The Tories who helped firms win Covid contracts worth millions

New Tory sleaze row over PPE deals as ex-Conservative chairman Lord Feldman and shamed former health Secretary Matt Hancock are revealed among those who helped total of 47 firms win ‘VIP’ contracts worth more than £1.5billion at the height of the Covid pandemic

  • Feldman referred three firms to ministers before they got untendered contracts 
  • Hancock referred four, with others coming from Dom Cummings, Michael Gove
  • Lord Feldman insisted today he was just passing ‘credible offers on to officials’

Shamed ex-health secretary Matt Hancock and a former chairman of the Conservative Party were named today as among Tories who helped almost 50 firms win PPE contracts worth millions at the height of the pandemic.

Lord Feldman, a former tennis partner of David Cameron, referred three businesses to ministers before they were given untendered contracts using a ‘VIP fast lane’.

Mr Hancock, who quit in the summer after having a lockdown-breaching affair with an aide, referred four, while the list of 47 businesses also showed referrals by ex-No10 aide Dominic Cummings, as well as senior ministers including Michael Gove. 

The companies were able afterwards to access lucrative contracts for PPE equipment using a much-criticised system set up to speed through supply of vital material as the NHS struggled to cope. 

There is no suggestion that the politicians played a role in awarding contracts to businesses they referred onwards to the procurement process. 

Lord Feldman today denied any wrong-doing, insisting he was just passing ‘credible offers on to officials’ from Maxima Markets, SG Recruitment and Skinnydip. They were later awarded contracts worth £65million between them.

Lord Feldman, a former tennis partner of David Cameron, referred three businesses to ministers before they were given untendered contracts using a ‘VIP fast lane’.

Mr Hancock, who quit in the summer after having a lockdown-breaching affair with an aide, referred four, while the list of 47 businesses also showed referrals by ex-No10 aide Dominic Cummings, as well as senior ministers including Michael Gove.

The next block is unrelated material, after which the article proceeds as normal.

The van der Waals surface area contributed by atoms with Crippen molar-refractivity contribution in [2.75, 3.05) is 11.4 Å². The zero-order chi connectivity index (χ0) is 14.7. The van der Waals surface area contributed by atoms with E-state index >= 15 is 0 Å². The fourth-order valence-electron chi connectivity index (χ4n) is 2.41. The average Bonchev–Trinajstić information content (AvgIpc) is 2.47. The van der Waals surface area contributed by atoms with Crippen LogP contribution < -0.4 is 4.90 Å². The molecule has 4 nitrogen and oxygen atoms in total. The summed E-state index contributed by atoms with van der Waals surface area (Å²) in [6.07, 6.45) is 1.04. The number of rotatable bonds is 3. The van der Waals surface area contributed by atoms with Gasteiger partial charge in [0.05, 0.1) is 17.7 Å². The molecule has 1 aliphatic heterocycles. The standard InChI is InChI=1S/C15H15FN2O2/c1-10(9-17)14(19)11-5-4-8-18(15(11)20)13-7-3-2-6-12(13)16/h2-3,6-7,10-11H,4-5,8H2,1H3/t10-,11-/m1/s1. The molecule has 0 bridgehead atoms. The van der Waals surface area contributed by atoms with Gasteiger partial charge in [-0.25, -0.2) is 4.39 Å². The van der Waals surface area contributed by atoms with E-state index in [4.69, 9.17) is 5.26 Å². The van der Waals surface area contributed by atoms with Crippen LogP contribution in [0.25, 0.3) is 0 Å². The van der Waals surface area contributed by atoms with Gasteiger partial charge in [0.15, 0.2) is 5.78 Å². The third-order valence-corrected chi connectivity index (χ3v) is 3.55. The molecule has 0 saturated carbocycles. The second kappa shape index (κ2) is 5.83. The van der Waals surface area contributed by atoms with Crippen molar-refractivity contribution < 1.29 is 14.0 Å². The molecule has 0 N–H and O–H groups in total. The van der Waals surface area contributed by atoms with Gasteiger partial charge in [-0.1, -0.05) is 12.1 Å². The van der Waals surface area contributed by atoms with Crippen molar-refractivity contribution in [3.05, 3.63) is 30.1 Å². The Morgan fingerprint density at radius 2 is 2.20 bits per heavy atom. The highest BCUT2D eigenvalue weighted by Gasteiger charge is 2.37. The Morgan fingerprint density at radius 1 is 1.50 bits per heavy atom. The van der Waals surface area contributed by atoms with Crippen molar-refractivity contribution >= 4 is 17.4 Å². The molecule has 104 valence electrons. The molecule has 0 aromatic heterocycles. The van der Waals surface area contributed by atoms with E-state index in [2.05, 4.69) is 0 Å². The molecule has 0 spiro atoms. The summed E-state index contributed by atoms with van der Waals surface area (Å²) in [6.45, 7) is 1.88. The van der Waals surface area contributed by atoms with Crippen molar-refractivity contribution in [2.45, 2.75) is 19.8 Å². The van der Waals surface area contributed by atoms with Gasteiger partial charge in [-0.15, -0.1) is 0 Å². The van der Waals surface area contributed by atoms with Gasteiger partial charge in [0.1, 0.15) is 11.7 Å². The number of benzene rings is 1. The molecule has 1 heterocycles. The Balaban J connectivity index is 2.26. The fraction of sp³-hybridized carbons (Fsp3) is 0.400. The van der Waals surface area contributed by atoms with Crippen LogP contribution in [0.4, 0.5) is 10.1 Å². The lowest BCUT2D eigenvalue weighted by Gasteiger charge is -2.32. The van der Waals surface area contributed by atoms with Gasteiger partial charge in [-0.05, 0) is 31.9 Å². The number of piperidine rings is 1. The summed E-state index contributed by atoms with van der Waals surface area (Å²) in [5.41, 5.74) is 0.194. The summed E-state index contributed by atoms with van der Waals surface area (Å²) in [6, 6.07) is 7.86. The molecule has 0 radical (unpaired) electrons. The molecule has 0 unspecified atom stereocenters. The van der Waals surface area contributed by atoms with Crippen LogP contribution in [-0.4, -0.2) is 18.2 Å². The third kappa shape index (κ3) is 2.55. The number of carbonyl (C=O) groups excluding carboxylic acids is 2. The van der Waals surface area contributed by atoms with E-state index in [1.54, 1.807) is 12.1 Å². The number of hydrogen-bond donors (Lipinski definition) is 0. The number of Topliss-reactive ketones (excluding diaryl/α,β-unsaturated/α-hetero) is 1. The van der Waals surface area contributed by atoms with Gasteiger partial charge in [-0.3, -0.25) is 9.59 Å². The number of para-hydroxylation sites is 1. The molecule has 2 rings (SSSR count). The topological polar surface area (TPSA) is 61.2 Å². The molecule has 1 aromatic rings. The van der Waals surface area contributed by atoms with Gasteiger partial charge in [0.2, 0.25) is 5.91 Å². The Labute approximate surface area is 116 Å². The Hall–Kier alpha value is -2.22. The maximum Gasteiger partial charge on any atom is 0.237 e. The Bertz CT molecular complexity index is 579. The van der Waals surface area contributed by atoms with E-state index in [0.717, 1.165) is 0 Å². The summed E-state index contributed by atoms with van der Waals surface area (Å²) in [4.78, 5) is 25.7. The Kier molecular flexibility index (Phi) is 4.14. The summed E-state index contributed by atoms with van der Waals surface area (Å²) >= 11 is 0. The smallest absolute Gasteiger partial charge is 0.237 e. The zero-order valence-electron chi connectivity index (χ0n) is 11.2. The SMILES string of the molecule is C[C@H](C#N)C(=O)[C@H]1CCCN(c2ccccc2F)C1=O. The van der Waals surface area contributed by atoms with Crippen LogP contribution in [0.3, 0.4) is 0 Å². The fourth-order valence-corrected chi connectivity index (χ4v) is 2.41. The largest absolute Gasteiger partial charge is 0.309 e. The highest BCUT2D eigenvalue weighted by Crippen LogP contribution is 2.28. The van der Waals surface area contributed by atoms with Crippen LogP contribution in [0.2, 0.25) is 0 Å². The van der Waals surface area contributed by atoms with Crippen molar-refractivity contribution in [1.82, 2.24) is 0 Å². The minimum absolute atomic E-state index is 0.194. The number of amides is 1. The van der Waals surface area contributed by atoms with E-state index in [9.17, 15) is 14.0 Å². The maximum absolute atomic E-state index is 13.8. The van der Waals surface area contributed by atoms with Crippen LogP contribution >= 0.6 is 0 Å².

‘I was an unpaid volunteer with the DHSC during the early days of the pandemic which involved considering offers sent in from potential sources of PPE or other medical supplies, and passing credible offers on to officials,’ the peer – a former tennis partner of ex-PM David Cameron – told Politico.

‘I had no previous knowledge of SG Recruitment, Skinnydip and Maxima and I have never had any commercial relationship with them or their owners.

‘I passed the offers on to officials who considered them in accordance with the DHSC procurement rules.’ 

Mr Hancock referred four companies, Excalibur Healthcare, JD.Com, Monarch Acoustics Ltd and Nine United Ltd

The Government has faced repeated claims of cronyism over its £18billion rush to source PPE and other equipment during the Covid crisis, with ministers criticised for handing lucrative contracts to personal contacts with no experience in the sector.

The former health secretary has previously been censured after he unlawfully failed to publish details of billions of pounds’ worth of coronavirus related contracts.

The High Court made a ruling in February after the Good Law Project took legal action against the Department of Health and Social Care (DHSC) for its ‘wholesale failure’ to disclose details of contracts agreed during the Covid-19 pandemic.

The former landlord of Mr Hancock’s local pub also supplied tens of millions of Covid tests to the NHS after sending him a personal WhatsApp message – despite his company having no previous experience of making medical supplies.

Alex Bourne got to know the Health Secretary while running the Cock Inn in Thurlow, West Suffolk, a few hundred yards from the Conservative MP’s constituency home. The pair are also Facebook friends.

He later set up Hinpack, a packaging manufacturer, which is now supplying a distributor contracted by the NHS with two million test tubes a week, as well as around 500,000 plastic funnels for test samples. How much the company is being paid is not yet known.

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